An Ontario engineering professor has received a federal grant to develop stronger security systems to protect Canada’s energy sector and supply chain from cyberattacks.

Sebastian Fischmeister, a professor of engineering at the University of Waterloo, received $1.2 million in federal funding for the project, his university announced Wednesday

“We are going to look into hardware and software for the supply chain for the energy sector,” Fischmeister said in an interview with BNN Bloomberg Thursday. 

A June cybersecurity incident that affected operations at Calgary-based Suncor Energy Inc. has highlighted vulnerabilities within the oil and gas industry – considered by experts to be a prime cybercrime target, given oil companies’ valuable assets and critical infrastructure.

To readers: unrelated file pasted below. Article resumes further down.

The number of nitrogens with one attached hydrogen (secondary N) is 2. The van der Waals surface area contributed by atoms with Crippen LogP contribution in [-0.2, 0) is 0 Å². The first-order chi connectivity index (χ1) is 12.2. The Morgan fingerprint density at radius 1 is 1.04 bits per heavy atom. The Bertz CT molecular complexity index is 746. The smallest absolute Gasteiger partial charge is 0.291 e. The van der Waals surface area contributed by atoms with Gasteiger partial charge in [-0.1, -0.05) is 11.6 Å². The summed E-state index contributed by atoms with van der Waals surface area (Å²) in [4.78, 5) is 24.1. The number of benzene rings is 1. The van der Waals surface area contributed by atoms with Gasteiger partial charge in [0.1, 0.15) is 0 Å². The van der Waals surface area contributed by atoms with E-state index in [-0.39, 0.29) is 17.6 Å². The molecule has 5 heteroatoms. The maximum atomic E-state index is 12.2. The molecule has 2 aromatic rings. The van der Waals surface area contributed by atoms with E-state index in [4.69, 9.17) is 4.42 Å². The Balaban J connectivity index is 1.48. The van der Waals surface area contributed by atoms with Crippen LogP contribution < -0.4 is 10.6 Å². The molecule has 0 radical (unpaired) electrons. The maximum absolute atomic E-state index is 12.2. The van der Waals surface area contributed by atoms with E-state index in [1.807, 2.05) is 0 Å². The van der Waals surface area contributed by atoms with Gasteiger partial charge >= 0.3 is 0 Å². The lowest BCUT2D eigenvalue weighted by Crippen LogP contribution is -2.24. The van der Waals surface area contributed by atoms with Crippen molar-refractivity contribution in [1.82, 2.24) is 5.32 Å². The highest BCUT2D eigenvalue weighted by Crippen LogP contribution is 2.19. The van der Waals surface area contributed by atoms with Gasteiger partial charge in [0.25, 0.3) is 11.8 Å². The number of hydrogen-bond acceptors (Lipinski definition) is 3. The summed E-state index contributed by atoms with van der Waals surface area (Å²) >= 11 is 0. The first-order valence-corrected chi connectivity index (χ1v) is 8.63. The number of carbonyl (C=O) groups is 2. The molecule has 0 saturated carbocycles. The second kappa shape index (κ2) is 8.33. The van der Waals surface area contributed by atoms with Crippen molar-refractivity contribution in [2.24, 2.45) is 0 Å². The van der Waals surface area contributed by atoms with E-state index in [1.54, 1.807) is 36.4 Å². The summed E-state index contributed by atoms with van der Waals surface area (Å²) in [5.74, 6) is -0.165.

TECHNOLOGICAL RESEARCH

Fischmeister’s project will aim to enhance cybersecurity systems through “checkpoint technology,” which identifies supply chain threats in the nation’s energy industry.

The system works to examine critical energy infrastructure systems and components in order to identify potentially “fraudulent or counterfeit components.” Fischmeister’s team of engineers will also work to find new ways to protect vital infrastructure against “damaging interference,” according to a news release.

The team of researchers is working with Natural Resources Canada and Defence Research and Development Canada to look at example systems and see if they can be manipulated. Based on that research, Fischmeister said his team will “compare what type of detection technologies currently identify these types of manipulations.”

Fischmeister said the researchers is now looking for stakeholders and companies willing to participate and have their systems tested as the team compares various techniques and methods to identify tampering.

Based on the project’s findings, Fischmeister said the team will provide input to the Canadian government and Natural Resources Canada, which may be used for future regulations or guidance. 

Check out the full video at the top of the article to learn more.